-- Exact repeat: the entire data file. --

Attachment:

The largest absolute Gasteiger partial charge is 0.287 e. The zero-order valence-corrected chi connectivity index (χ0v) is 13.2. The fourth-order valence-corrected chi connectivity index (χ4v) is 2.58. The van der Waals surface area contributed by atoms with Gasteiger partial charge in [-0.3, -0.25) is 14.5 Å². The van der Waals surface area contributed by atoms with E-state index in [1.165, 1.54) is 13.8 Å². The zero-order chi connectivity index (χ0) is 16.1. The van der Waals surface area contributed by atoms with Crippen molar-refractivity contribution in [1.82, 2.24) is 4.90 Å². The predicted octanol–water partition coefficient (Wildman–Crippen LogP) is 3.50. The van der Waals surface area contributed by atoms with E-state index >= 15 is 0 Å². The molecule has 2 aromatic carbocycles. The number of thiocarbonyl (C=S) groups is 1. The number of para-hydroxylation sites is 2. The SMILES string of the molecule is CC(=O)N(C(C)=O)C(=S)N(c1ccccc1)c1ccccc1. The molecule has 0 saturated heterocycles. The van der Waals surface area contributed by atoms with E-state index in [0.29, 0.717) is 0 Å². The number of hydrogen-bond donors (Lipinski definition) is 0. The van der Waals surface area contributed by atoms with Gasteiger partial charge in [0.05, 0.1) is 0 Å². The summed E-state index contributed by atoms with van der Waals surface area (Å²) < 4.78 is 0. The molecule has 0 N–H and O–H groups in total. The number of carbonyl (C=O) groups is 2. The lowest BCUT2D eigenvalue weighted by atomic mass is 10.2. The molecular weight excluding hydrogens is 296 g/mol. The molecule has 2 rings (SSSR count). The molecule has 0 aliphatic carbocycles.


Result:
The largest absolute Gasteiger partial charge is 0.287 e. The zero-order valence-corrected chi connectivity index (χ0v) is 13.2. The fourth-order valence-corrected chi connectivity index (χ4v) is 2.58. The van der Waals surface area contributed by atoms with Gasteiger partial charge in [-0.3, -0.25) is 14.5 Å². The van der Waals surface area contributed by atoms with E-state index in [1.165, 1.54) is 13.8 Å². The zero-order chi connectivity index (χ0) is 16.1. The van der Waals surface area contributed by atoms with Crippen molar-refractivity contribution in [1.82, 2.24) is 4.90 Å². The predicted octanol–water partition coefficient (Wildman–Crippen LogP) is 3.50. The van der Waals surface area contributed by atoms with E-state index >= 15 is 0 Å². The molecule has 2 aromatic carbocycles. The number of thiocarbonyl (C=S) groups is 1. The number of para-hydroxylation sites is 2. The SMILES string of the molecule is CC(=O)N(C(C)=O)C(=S)N(c1ccccc1)c1ccccc1. The molecule has 0 saturated heterocycles. The van der Waals surface area contributed by atoms with E-state index in [0.29, 0.717) is 0 Å². The number of hydrogen-bond donors (Lipinski definition) is 0. The van der Waals surface area contributed by atoms with Gasteiger partial charge in [0.05, 0.1) is 0 Å². The summed E-state index contributed by atoms with van der Waals surface area (Å²) < 4.78 is 0. The molecule has 0 N–H and O–H groups in total. The number of carbonyl (C=O) groups is 2. The lowest BCUT2D eigenvalue weighted by atomic mass is 10.2. The molecular weight excluding hydrogens is 296 g/mol. The molecule has 2 rings (SSSR count). The molecule has 0 aliphatic carbocycles.